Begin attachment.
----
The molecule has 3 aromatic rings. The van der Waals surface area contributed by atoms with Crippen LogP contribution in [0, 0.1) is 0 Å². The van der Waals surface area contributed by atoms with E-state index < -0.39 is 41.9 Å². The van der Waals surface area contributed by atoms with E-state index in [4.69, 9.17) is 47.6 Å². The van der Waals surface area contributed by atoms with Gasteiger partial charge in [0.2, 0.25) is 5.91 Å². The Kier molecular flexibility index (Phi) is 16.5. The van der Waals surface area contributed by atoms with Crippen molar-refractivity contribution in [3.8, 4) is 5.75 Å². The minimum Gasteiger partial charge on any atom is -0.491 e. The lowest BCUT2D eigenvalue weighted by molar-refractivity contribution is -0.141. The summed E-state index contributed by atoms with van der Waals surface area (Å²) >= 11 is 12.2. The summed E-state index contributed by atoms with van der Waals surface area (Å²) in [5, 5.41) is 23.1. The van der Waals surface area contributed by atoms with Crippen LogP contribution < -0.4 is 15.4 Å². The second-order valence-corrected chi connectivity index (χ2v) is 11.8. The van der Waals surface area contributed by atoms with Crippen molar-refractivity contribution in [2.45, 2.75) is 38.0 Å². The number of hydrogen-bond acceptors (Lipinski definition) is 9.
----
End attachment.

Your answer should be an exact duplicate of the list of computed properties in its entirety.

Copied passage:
The molecule has 3 aromatic rings. The van der Waals surface area contributed by atoms with Crippen LogP contribution in [0, 0.1) is 0 Å². The van der Waals surface area contributed by atoms with E-state index < -0.39 is 41.9 Å². The van der Waals surface area contributed by atoms with E-state index in [4.69, 9.17) is 47.6 Å². The van der Waals surface area contributed by atoms with Gasteiger partial charge in [0.2, 0.25) is 5.91 Å². The Kier molecular flexibility index (Phi) is 16.5. The van der Waals surface area contributed by atoms with Crippen molar-refractivity contribution in [3.8, 4) is 5.75 Å². The minimum Gasteiger partial charge on any atom is -0.491 e. The lowest BCUT2D eigenvalue weighted by molar-refractivity contribution is -0.141. The summed E-state index contributed by atoms with van der Waals surface area (Å²) >= 11 is 12.2. The summed E-state index contributed by atoms with van der Waals surface area (Å²) in [5, 5.41) is 23.1. The van der Waals surface area contributed by atoms with Crippen LogP contribution < -0.4 is 15.4 Å². The second-order valence-corrected chi connectivity index (χ2v) is 11.8. The van der Waals surface area contributed by atoms with Crippen molar-refractivity contribution in [2.45, 2.75) is 38.0 Å². The number of hydrogen-bond acceptors (Lipinski definition) is 9.